The treatise commences with an Introductory Chapter, in which are sketched with clearness and accuracy the history of the law of tithes. Beginning with an account of the several orders of clergy in the Romish Church, the tenure of their offices, and their right to the spiritual emoluments pertaining to them, it diverges to the alterations on the canon law rules sanctioned by the Scottish Parliaments prior to the Reformation, and concludes with a survey of the state of ecclesiastical property after the general confiscation, and the effects resulting from the alternations between Episcopal and Presbyterian church government in the fifteenth century.

The initial chapter on the Nature and Distinction of Teinds, after defining the limits and incidence of parsonage and vicarage tithes, is chiefly occupied with the discussion of the question, What lands are teindable? On the interesting question of the liability of lands reclaimed from the sea or inland lakes, raised in the Lochleven case, the author makes the following observations :

'It is an admitted principle that waste lands are not teindable, but become teindable when reclaimed ; and, on the same ground, ought not the lands reclaimed by embankment or drainage to be in like manner teindable? The mere nature of the obstacles removed can make no difference in the rule of law. There may no doubt be much difference in different cases, between the amount of labour and expense incurred in removing the obstacles that stand in the way of bringing the lands into cultivation. But the nature of the obstacles removed, or the difficulties or expense incurred in their removal, cannot affect the character or liabilities of the land, when actually cleared and made arable. The labour and expense employed in that operation may lead to some equitable consideration in the circumstances, but it can be no reason for setting aside the rule of law, and declaring in favour of the lands an immunity from teinds which the law does not acknowledge.'-(P. 72.)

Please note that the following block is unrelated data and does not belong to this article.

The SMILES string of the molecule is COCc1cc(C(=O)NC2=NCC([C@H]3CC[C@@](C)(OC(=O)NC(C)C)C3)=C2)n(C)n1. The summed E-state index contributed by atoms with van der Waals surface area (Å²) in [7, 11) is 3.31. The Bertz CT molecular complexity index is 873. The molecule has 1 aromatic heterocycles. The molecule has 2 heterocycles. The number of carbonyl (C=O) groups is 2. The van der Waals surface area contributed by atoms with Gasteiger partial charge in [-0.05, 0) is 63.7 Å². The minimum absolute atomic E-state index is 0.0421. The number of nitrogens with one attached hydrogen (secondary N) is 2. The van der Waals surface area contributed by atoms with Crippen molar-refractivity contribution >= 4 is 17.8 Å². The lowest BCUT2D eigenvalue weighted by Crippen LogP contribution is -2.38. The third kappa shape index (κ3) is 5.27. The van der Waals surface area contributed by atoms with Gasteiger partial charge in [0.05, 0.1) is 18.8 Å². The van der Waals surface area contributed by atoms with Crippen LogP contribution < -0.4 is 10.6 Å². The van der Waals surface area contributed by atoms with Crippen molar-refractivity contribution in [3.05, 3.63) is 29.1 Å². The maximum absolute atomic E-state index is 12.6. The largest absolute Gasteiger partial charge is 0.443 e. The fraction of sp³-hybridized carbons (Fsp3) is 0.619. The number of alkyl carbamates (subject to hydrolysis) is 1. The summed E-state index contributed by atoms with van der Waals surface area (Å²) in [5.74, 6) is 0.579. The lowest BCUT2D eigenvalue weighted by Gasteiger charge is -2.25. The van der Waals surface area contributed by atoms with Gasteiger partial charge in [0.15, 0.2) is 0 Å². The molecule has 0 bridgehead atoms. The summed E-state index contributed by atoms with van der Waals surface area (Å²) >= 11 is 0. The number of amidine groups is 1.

Passing over the subject of Tacks, we pause to notice that the chapter on Valuation and Sale contains a full discussion (p. 182, et seq.) of the various questions affecting the validity of valuations which depend on the title of the parties to sue or to defend. From the authorities there cited, it appears that the Court has, in several instances, reduced decrees of valuation which had stood for more than a century, on the ground that all parties interested had not been called.

The chapter on Augmentations, the longest in the volume, will doubtless be very frequently referred to; and here we cannot but lament that, in treating of a subject which does not admit of methodical subdivision, the author has not furnished his readers with a guide to the import of the text, in the shape of marginal notes, or short titles to the paragraphs. We know, by painful experience, the irksomeness of the task of writing a marginal abstract to a law-book; and we are also aware that the adjection of such an abstract forms a serious addition to the expense of printing. But the contribution of this additional labour and expense doubles the value of the book as a work of reference, and it ought to be given cheerfully and ungrudgingly. In the absence of paragraph titles, those professional gentlemen who are obliged to make use of the book, have no alter